the national policy of taking control of another country or territory to gain land, power, or wealth. Imperialists can take over by military force, by controlling trade, or by reorganizing the government of another country
a feeling of love and pride for one's nation that made imperialism popular
used the evolution theory of Charles Darwin to support a racism that defined Europeans as superior to other races
Chinese rulers during imperialism that failed to respond effectively to imperialism, allowing China to become dependent on Western states and unable to industrialize
massive Chinese rebellion involving an odd form of Christianity and that wanted extreme changes in China. At one point they held Nanjing and threatened the Qing dynasty, but then gentry landowners crushed it
drug which Europeans imported into China, it was illegal and caused economic problems and many addicts. the suppression of its sale caused the Opium Wars
Opium Wars (1839-42, 1856-8)
two wars between Westerners and China over opium importation into China, which China tried to end. China lost and had to sign the unequal treaties
Treaty of Nanjing (1842)
treaty which ended the first Opium War and limited Chinese sovereignty because of the concessions to England - Hong Kong, money, low tariffs, open five ports to trade, and access for foreigners
series of treaties, ending the Opium Wars, in which China made major concessions to Western powers - including giving Hong Kong to Britain, opening five ports to trade, and making it easier to travel and trade in China
China's program of internal reform (effort to handle the effects of imperialism) in the 1860s and 1870s, based on vigorous application of Confucian principles and limited borrowing from the West (military, factories). It failed, leading to the Boxer Rebellion and the end of the Qing Dynasty.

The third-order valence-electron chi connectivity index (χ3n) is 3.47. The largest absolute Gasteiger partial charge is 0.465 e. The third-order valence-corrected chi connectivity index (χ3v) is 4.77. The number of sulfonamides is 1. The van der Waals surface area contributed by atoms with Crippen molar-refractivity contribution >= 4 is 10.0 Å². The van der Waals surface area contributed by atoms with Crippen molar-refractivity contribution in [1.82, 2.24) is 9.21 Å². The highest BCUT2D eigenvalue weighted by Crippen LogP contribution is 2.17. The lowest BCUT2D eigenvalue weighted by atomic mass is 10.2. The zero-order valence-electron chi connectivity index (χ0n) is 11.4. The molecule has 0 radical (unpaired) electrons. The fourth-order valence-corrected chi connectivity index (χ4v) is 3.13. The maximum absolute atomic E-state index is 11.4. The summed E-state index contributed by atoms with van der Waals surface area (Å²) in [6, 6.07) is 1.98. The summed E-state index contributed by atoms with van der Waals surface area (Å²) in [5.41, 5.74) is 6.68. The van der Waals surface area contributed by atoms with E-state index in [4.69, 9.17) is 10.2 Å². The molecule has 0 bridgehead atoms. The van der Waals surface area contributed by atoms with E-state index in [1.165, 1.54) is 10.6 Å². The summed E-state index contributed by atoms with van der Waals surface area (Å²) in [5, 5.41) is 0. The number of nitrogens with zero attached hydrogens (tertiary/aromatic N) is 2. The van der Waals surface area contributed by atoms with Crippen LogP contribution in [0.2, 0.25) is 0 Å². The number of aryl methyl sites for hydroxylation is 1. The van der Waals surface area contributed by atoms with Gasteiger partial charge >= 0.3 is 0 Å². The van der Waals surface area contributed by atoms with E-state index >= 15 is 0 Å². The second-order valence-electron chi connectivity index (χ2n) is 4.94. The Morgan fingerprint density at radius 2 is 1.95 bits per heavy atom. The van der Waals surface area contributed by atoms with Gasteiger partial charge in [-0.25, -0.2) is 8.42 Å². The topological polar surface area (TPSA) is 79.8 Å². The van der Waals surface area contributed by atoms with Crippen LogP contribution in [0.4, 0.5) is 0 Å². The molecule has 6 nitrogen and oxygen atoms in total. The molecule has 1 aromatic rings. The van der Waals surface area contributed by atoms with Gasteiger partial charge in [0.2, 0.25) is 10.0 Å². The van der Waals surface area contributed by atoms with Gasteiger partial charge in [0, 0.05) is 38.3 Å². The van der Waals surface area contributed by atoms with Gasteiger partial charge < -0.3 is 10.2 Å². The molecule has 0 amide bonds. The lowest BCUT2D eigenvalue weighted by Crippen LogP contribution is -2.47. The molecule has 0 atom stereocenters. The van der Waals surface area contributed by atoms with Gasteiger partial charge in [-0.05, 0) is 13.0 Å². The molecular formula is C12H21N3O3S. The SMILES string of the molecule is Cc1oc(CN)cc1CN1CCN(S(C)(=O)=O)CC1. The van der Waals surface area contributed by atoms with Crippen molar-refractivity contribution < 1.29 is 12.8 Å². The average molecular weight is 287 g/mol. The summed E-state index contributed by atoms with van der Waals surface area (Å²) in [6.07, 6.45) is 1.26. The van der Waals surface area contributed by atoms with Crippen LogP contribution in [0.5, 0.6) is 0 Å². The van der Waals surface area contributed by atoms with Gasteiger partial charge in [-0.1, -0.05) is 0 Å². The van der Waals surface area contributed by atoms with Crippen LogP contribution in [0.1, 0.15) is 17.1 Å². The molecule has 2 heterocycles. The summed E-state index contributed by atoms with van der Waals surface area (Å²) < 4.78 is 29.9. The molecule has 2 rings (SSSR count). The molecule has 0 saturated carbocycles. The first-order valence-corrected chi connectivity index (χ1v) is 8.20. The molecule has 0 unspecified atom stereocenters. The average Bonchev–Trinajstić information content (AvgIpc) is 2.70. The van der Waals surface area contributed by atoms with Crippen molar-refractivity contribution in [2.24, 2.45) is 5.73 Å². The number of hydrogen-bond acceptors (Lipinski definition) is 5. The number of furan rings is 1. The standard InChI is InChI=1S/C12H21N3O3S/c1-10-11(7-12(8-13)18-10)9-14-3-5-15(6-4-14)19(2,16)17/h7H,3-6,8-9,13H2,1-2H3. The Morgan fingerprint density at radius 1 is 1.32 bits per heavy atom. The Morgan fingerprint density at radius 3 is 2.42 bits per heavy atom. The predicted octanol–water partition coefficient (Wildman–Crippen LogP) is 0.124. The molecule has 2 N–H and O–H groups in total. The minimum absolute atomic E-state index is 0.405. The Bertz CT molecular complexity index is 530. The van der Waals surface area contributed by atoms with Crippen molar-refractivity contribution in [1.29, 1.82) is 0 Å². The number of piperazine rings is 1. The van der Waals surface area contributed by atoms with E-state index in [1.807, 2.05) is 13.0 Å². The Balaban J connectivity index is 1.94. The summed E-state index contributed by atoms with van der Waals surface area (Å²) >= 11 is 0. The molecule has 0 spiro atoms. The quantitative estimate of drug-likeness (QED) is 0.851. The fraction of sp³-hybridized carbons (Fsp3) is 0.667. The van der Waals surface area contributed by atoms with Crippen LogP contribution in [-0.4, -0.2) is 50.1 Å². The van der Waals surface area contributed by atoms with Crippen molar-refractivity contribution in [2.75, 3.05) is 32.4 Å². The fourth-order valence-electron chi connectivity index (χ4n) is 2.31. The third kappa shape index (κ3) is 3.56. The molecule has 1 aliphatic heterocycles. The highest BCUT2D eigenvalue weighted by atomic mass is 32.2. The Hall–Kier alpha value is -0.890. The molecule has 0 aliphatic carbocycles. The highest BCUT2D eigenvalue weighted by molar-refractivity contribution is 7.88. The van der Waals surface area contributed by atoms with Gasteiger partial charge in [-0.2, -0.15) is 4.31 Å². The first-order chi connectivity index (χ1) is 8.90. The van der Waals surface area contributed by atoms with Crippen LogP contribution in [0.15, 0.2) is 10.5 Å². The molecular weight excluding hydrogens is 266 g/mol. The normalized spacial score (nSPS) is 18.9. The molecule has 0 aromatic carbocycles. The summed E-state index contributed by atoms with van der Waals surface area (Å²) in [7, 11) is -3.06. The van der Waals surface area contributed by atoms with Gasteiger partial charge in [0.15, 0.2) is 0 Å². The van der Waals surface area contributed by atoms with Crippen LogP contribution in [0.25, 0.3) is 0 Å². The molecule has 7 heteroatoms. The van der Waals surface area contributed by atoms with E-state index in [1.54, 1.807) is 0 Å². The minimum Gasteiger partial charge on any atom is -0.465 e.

Boxer Rebellion (1900)
Rising of Chinese militia organizations in which large numbers of Europeans and Chinese Christians were killed
Commodore Matthew Perry
U.S. Navy Commodore who in 1853 presented the ultimatum that led Japan to open itself to more normal relations with the world.
military rulers of Japan from 1600-1850 who acted in the name of the powerless emperor, imposed strict rules on communication and society, prevented civil war between feudal lords but was unable to deal with changes in society
armed retainers of the Japanese feudal lords, famed for their martial skills and loyalty; in the Tokugawa shogunate, the samurai gradually became and administrative elite, but they did not lost their special privileges until the Meiji Restoration
when a group of young samurai took over politically for the Tokugawa shogunate, this was a result of American intrusion in the form of Commodore Matthew Perry. The samurais said they were restoring power to the Meiji emperor.
The overthrow of the Tokugawa shogunate of Japan in 1868, restoring power at long last to the emperor Meiji.
an ancient religious tradition featuring ancestors and nature spirits that was elevated to the status of an official state cult during Japan's nineteenth-century transformation
colonies of Japan in which the Japanese were just as cruel toward their subjects as the Europeans were to theirs, despite the fact that many saw the Japanese rise to power as anti-European imperialist. The Japanese imitated the Europeans.
Monroe Doctrine (1823)
when U.S. President James Monroe declared that European nations could no longer build empires in the Americas and that the United States would fight them if they did. This drove the Europeans to build empires in Africa and Asia
naturalist who developed his theory of evolution
an ideology that Europeans used to explain how they were able to conquer the world, it uses the evolution theory of Charles Darwin and defines Europeans as superior to other peoples, giving them the responsibility of ruling
Charles Darwin's theory that the earth changes by the forces of nature alone, it challenged the religious view
as environments change the species that adapt survive, this is how evolution works
a place to sell goods. The Europeans used Asia as a market.
title of military ruler of Japan, the Tokugawa dynasty held this office from 1600-1858
response to imperialism in which you keep the tradition of your country (China does this and it fails)
response to imperialism in which you adapt to industrialization, liberalism, and constitutionalism (Japan imperializes and succeeds)
a mildly addictive stimulant that contains caffeine, popular in Britain, leading to an economic import/export problem with China, which was solved by the export of opium into China